Coalitions : Indian Case Study

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As discussed in the reading, Indian Case Study: Society, Political Economy and Foreign Relations and the World, India is the largest democracy in the world, in terms of population and GDP it will soon outrank China¹. Outsourcing has come to play a major role in the economic growth of India¹. Social scientists, are baffled as to how democracy has survived in India despite its caste system, relatively poor population and wide range of ethnic groups and differences¹.

In a New York Times article, India’s embattled Democracy, the author discusses some of the threats which face India’s democracy². Corrosion of the governor’s, Modi, office has become evident after state elections in the southern Indian state of Karnataka. An alliance of parties who opposed Modi’s BJP party won a majority of the seats². Vajubhai Vala, who used to be work for Modi, was “constitutionally bound to invite the non-B.J.P. alliance to form the government. Instead, Mr. Vala demonstrated his loyalty to Mr. Modi by asking the B.J.P. to form the government” (NYT).²

Does the formation of coalition governments strengthen or weaken democracy?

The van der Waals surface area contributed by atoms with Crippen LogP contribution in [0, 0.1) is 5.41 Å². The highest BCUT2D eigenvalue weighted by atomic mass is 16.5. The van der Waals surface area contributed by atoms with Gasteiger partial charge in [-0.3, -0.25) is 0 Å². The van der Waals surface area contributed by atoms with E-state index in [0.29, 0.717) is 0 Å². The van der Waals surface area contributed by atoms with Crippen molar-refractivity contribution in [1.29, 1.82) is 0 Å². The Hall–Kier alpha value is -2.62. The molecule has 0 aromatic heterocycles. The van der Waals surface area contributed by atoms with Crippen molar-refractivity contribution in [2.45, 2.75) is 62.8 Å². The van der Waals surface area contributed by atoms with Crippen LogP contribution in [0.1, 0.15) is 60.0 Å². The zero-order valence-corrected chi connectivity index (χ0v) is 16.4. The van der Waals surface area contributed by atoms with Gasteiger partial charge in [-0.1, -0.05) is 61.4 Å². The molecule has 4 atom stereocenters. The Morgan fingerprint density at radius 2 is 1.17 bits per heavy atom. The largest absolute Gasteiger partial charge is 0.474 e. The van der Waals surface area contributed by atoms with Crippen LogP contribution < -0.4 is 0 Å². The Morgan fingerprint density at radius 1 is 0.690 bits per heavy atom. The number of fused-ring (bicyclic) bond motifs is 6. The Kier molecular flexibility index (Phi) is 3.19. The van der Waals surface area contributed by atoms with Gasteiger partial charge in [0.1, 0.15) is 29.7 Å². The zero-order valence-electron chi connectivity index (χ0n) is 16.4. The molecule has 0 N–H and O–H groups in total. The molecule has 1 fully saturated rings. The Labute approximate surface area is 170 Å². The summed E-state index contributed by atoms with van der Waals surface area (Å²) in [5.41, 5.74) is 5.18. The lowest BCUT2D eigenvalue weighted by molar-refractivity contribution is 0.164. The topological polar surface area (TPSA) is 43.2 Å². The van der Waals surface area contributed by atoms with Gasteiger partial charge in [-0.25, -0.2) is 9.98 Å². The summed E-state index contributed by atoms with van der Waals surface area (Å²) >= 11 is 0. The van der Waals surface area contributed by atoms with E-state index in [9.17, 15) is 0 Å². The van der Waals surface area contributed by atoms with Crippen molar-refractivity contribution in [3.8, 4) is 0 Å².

Coalition governments help minorities have a voice (seat) in government; however, coalition governments also force certain parties to compromise with other minorities in the coalition, therefore diminishing  some of their values and views. In other words, a coalition government creates a large melting pot of smaller governments with diluted values.

¹ONeil, Patrick H., Karl J. Fields, and Donald Share. Cases in Comparative Politics. Indian Case Study: Society, Political Economy and Foreign Relations and the World.Pages 453-461. New York: W.W. Norton & Company, 2018.

²Bal, Hartosh Singh. “India’s Embattled Democracy.” The New York Times. May 30, 2018. Accessed November 14, 2018. https://www.nytimes.com/2018/05/30/opinion/india-democracy.html.


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